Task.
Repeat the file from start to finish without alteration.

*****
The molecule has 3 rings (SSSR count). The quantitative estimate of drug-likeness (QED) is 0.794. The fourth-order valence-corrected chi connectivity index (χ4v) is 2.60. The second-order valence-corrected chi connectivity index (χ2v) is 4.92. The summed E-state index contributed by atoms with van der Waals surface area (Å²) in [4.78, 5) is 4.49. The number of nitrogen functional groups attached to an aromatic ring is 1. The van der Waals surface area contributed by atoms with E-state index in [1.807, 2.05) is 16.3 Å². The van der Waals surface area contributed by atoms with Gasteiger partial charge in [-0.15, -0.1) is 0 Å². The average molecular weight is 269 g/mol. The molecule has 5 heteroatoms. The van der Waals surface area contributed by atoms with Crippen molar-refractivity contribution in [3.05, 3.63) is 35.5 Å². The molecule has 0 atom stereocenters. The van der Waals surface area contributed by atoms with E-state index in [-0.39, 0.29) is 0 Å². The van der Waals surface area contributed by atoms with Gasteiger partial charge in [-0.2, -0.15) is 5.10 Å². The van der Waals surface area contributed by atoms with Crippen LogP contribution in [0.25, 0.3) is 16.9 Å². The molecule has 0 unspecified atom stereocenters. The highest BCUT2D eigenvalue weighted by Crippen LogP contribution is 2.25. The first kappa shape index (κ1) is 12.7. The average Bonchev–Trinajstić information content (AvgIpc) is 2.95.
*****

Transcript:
The molecule has 3 rings (SSSR count). The quantitative estimate of drug-likeness (QED) is 0.794. The fourth-order valence-corrected chi connectivity index (χ4v) is 2.60. The second-order valence-corrected chi connectivity index (χ2v) is 4.92. The summed E-state index contributed by atoms with van der Waals surface area (Å²) in [4.78, 5) is 4.49. The number of nitrogen functional groups attached to an aromatic ring is 1. The van der Waals surface area contributed by atoms with E-state index in [1.807, 2.05) is 16.3 Å². The van der Waals surface area contributed by atoms with Gasteiger partial charge in [-0.15, -0.1) is 0 Å². The average molecular weight is 269 g/mol. The molecule has 5 heteroatoms. The van der Waals surface area contributed by atoms with Crippen molar-refractivity contribution in [3.05, 3.63) is 35.5 Å². The molecule has 0 atom stereocenters. The van der Waals surface area contributed by atoms with E-state index in [-0.39, 0.29) is 0 Å². The van der Waals surface area contributed by atoms with Gasteiger partial charge in [-0.2, -0.15) is 5.10 Å². The van der Waals surface area contributed by atoms with Crippen LogP contribution in [0.25, 0.3) is 16.9 Å². The molecule has 0 unspecified atom stereocenters. The highest BCUT2D eigenvalue weighted by Crippen LogP contribution is 2.25. The first kappa shape index (κ1) is 12.7. The average Bonchev–Trinajstić information content (AvgIpc) is 2.95.